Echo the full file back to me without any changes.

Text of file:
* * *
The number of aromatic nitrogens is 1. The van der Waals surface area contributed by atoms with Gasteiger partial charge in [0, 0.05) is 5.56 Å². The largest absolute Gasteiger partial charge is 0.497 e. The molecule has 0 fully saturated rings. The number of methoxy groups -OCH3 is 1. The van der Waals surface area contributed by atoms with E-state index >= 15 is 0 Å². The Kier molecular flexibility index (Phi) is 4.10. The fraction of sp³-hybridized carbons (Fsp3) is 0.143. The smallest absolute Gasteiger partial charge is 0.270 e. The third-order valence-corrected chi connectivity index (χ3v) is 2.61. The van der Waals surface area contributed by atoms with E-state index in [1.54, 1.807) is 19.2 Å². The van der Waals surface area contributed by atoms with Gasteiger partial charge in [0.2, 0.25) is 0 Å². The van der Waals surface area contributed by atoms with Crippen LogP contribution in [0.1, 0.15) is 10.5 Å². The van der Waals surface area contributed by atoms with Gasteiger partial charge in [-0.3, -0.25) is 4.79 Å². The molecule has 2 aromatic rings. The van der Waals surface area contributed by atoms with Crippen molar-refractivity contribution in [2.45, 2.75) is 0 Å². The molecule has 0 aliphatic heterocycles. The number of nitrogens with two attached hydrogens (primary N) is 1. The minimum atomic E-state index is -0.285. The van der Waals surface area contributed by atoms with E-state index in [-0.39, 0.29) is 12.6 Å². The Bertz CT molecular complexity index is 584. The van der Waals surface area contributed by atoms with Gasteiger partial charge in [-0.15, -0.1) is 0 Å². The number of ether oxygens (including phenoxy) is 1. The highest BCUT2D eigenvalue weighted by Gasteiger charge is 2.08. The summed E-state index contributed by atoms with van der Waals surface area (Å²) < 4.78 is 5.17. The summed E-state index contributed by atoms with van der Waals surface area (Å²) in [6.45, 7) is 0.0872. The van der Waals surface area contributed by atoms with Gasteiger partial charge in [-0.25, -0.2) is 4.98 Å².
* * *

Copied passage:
The number of aromatic nitrogens is 1. The van der Waals surface area contributed by atoms with Gasteiger partial charge in [0, 0.05) is 5.56 Å². The largest absolute Gasteiger partial charge is 0.497 e. The molecule has 0 fully saturated rings. The number of methoxy groups -OCH3 is 1. The van der Waals surface area contributed by atoms with E-state index >= 15 is 0 Å². The Kier molecular flexibility index (Phi) is 4.10. The fraction of sp³-hybridized carbons (Fsp3) is 0.143. The smallest absolute Gasteiger partial charge is 0.270 e. The third-order valence-corrected chi connectivity index (χ3v) is 2.61. The van der Waals surface area contributed by atoms with E-state index in [1.54, 1.807) is 19.2 Å². The van der Waals surface area contributed by atoms with Gasteiger partial charge in [0.2, 0.25) is 0 Å². The van der Waals surface area contributed by atoms with Crippen LogP contribution in [0.1, 0.15) is 10.5 Å². The van der Waals surface area contributed by atoms with Gasteiger partial charge in [-0.3, -0.25) is 4.79 Å². The molecule has 2 aromatic rings. The van der Waals surface area contributed by atoms with Crippen molar-refractivity contribution in [2.45, 2.75) is 0 Å². The molecule has 0 aliphatic heterocycles. The number of nitrogens with two attached hydrogens (primary N) is 1. The minimum atomic E-state index is -0.285. The van der Waals surface area contributed by atoms with E-state index in [-0.39, 0.29) is 12.6 Å². The Bertz CT molecular complexity index is 584. The van der Waals surface area contributed by atoms with Gasteiger partial charge in [-0.15, -0.1) is 0 Å². The number of ether oxygens (including phenoxy) is 1. The highest BCUT2D eigenvalue weighted by Gasteiger charge is 2.08. The summed E-state index contributed by atoms with van der Waals surface area (Å²) < 4.78 is 5.17. The summed E-state index contributed by atoms with van der Waals surface area (Å²) in [6.45, 7) is 0.0872. The van der Waals surface area contributed by atoms with Gasteiger partial charge in [-0.25, -0.2) is 4.98 Å².